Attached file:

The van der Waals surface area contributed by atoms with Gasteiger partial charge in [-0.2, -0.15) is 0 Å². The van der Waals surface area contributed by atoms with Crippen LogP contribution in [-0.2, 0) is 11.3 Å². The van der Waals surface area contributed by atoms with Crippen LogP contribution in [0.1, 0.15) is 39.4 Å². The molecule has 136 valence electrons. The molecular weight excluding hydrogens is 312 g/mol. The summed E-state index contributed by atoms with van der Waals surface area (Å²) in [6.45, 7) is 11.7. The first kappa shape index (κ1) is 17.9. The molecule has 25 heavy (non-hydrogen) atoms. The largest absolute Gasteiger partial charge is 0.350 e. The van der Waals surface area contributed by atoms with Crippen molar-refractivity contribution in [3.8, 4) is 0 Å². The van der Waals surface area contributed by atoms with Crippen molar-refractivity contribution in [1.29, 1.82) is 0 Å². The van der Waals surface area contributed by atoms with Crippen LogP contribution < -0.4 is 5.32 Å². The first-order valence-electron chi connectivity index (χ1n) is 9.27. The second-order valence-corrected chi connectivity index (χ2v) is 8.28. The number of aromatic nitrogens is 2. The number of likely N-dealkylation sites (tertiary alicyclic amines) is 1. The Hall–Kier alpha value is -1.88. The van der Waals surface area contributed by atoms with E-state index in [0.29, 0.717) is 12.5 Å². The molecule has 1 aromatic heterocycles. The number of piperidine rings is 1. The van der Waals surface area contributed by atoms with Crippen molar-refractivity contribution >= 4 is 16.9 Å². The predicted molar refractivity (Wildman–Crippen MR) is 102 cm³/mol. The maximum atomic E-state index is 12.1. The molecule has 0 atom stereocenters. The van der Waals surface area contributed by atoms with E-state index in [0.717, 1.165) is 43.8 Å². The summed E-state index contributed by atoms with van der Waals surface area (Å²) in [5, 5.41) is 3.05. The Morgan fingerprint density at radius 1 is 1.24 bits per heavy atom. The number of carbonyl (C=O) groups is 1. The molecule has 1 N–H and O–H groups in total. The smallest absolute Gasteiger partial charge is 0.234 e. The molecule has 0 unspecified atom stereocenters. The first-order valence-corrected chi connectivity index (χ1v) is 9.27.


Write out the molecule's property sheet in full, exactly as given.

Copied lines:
The van der Waals surface area contributed by atoms with Gasteiger partial charge in [-0.2, -0.15) is 0 Å². The van der Waals surface area contributed by atoms with Crippen LogP contribution in [-0.2, 0) is 11.3 Å². The van der Waals surface area contributed by atoms with Crippen LogP contribution in [0.1, 0.15) is 39.4 Å². The molecule has 136 valence electrons. The molecular weight excluding hydrogens is 312 g/mol. The summed E-state index contributed by atoms with van der Waals surface area (Å²) in [6.45, 7) is 11.7. The first kappa shape index (κ1) is 17.9. The molecule has 25 heavy (non-hydrogen) atoms. The largest absolute Gasteiger partial charge is 0.350 e. The van der Waals surface area contributed by atoms with Crippen molar-refractivity contribution in [3.8, 4) is 0 Å². The van der Waals surface area contributed by atoms with Crippen molar-refractivity contribution in [1.29, 1.82) is 0 Å². The van der Waals surface area contributed by atoms with Crippen LogP contribution < -0.4 is 5.32 Å². The first-order valence-electron chi connectivity index (χ1n) is 9.27. The second-order valence-corrected chi connectivity index (χ2v) is 8.28. The number of aromatic nitrogens is 2. The number of likely N-dealkylation sites (tertiary alicyclic amines) is 1. The Hall–Kier alpha value is -1.88. The van der Waals surface area contributed by atoms with E-state index in [0.29, 0.717) is 12.5 Å². The molecule has 1 aromatic heterocycles. The number of piperidine rings is 1. The van der Waals surface area contributed by atoms with Crippen molar-refractivity contribution >= 4 is 16.9 Å². The predicted molar refractivity (Wildman–Crippen MR) is 102 cm³/mol. The maximum atomic E-state index is 12.1. The molecule has 0 atom stereocenters. The van der Waals surface area contributed by atoms with E-state index in [0.717, 1.165) is 43.8 Å². The summed E-state index contributed by atoms with van der Waals surface area (Å²) in [5, 5.41) is 3.05. The Morgan fingerprint density at radius 1 is 1.24 bits per heavy atom. The number of carbonyl (C=O) groups is 1. The molecule has 1 N–H and O–H groups in total. The smallest absolute Gasteiger partial charge is 0.234 e. The molecule has 0 unspecified atom stereocenters. The first-order valence-corrected chi connectivity index (χ1v) is 9.27.